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Drought Influences on Post-Wildfire Flooding and Debris Flow Hazard

Document Author
NOAA/NIDIS, L. McGuire, B. Hatchett
Document Date
Document Description

While there is a strong connection between drought and wildfire in the western United States, how drought influences the post-wildfire environment is less well-understood, especially at shorter (1-3 year) timescales. The hazards posed by post-fire flooding and debris flows in burned landscapes depends on burn severity, underlying geology and topography, and vegetation recovery following the fire. Because vegetation recovery depends on weather and climate conditions, drought may play an important role in controlling the likelihood and magnitude of debris-flow hazards during the recovery process.

What are post-wildfire floods and debris flows?

Runoff is enhanced following fire due to changes in soil properties, loss of canopy cover, and destruction of organic material on the soil surface. Runoff may also flow much faster over burned hillslopes compared to unburned hillslopes because vegetation, which would normally provide resistance to flow, is absent. During intense rainfall, this can cause flooding to occur much faster than under normal conditions (hence, ‘flash’ flooding). Debris flows are sediment-rich slurries (think flowing concrete) resulting from surface runoff entraining hillslope and channel material such as soil, logs, and large boulders as it moves downslope. Both flash floods and debris flows pose significant risks to life and property for years after the immediate threat of wildfire has ended.

How long after a fire should we be concerned?

Post-fire geological hazards are often most accentuated during the first wet season following a fire. Hazards from enhanced runoff are typically negligible after five years. A key question centers around how drought conditions influence vegetation recovery rates, and hence post-wildfire hazards, after 2-4 years of recovery. Initially, vegetation cover is high and debris flow likelihood is low. The expectation is drought will lower the rate at which vegetation recovers, resulting in higher debris flow likelihood for a longer period following the fire.

Wait, droughts can make post-fire hazards worse?

Yes! Droughts are characterized by below-normal precipitation totals and/or above-normal evaporative demand. Debris flows or flash floods, however, are produced by short (15-30 minutes), high-intensity bursts of rainfall. These bursts are often caused by the development of thunderstorms and can occur during both winter storms and during the summer. This means it is possible to have drought conditions (e.g., a precipitation deficit) that slows the rate of vegetation recovery while still experiencing the type of rainfall that can produce post-fire hazards.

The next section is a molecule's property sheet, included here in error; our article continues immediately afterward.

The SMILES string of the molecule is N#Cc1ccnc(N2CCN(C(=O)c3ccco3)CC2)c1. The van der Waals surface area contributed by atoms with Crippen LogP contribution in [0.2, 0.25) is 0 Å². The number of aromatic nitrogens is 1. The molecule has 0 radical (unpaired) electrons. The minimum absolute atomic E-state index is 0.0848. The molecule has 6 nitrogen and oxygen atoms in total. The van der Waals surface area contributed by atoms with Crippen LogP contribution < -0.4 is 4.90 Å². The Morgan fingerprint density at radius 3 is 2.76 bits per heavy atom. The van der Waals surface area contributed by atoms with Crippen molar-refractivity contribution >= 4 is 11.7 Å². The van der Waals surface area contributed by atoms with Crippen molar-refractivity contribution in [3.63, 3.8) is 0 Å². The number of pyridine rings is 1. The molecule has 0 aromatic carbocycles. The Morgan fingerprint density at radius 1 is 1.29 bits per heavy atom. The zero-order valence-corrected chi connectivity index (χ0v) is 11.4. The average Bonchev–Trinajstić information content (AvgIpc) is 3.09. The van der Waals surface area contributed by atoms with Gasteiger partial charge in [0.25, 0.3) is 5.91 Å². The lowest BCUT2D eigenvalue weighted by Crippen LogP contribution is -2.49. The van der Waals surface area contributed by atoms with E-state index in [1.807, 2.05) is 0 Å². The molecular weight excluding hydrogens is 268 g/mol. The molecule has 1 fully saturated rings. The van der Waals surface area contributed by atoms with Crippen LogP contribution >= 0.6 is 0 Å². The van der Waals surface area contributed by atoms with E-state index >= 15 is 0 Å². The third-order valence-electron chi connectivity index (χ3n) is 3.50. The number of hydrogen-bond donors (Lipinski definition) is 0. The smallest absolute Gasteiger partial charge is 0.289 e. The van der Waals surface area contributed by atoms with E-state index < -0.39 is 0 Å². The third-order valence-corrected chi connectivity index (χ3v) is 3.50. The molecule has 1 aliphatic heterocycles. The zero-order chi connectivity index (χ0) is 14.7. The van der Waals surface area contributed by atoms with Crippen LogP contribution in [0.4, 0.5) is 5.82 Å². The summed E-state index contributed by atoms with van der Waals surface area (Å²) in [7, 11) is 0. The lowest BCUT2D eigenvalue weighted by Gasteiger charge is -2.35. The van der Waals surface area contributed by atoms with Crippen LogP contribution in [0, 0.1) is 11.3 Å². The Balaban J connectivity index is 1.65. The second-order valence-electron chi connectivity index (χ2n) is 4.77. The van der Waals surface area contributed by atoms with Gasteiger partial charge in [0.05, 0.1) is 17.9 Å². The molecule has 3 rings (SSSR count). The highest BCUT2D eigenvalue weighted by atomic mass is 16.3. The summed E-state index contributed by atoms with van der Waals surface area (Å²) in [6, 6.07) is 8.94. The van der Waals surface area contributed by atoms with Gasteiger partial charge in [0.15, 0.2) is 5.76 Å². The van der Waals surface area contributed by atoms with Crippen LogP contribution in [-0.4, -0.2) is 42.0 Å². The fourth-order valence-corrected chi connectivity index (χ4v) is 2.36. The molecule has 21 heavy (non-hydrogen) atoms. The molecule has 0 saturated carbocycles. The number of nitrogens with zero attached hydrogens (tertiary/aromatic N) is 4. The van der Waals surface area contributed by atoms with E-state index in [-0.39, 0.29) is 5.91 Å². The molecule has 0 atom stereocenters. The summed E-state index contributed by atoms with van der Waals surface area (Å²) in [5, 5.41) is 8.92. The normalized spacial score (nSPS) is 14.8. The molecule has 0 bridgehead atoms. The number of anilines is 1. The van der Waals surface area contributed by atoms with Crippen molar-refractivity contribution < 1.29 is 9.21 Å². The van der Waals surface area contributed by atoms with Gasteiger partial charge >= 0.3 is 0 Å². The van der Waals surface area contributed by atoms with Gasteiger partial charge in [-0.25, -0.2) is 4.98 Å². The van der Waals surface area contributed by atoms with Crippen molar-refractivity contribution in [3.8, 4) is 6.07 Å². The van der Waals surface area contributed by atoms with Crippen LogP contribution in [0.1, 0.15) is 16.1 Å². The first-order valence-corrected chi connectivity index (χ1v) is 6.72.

What tools currently exist to assess post-fire debris-flow hazards?

Following a fire, Burned Area Emergency Response (BAER) teams perform post-fire assessments of burn severity, geology, and values-at-risk. The USGS landslide hazards program uses this information in conjunction with computer modeling to create debris-flow hazards maps that resource and emergency managers can use to assess potential hazards. These models are most applicable to understanding potential hazards in the first year after a fire.

How does drought influence vegetation recovery and, ultimately, post-fire hazards?

Given the links between vegetation, runoff, and erosion, anything that impacts vegetation recovery has the potential to influence the likelihood of post-fire flood and debris flow hazards. Ongoing research aims to use field measurements of soil and vegetation recovery along with computer models to determine the extent to which flooding and debris-flow processes are controlled specifically by vegetation. By quantifying the impact of vegetation on these processes, we can understand how drought and the rate of vegetation recovery influence the amount of time that landscapes remain vulnerable to post-fire hazards. The ultimate goal of this work is to identify relevant drought and vegetation recovery metrics, that can be monitored remotely using data derived from satellites (e.g., Google Climate Engine), to inform how post-fire hazards change with time.

Questions or suggestions?

For more information, please contact Luke McGuire ( or Benjamin Hatchett (

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Climate Region(s)
Western Climate Region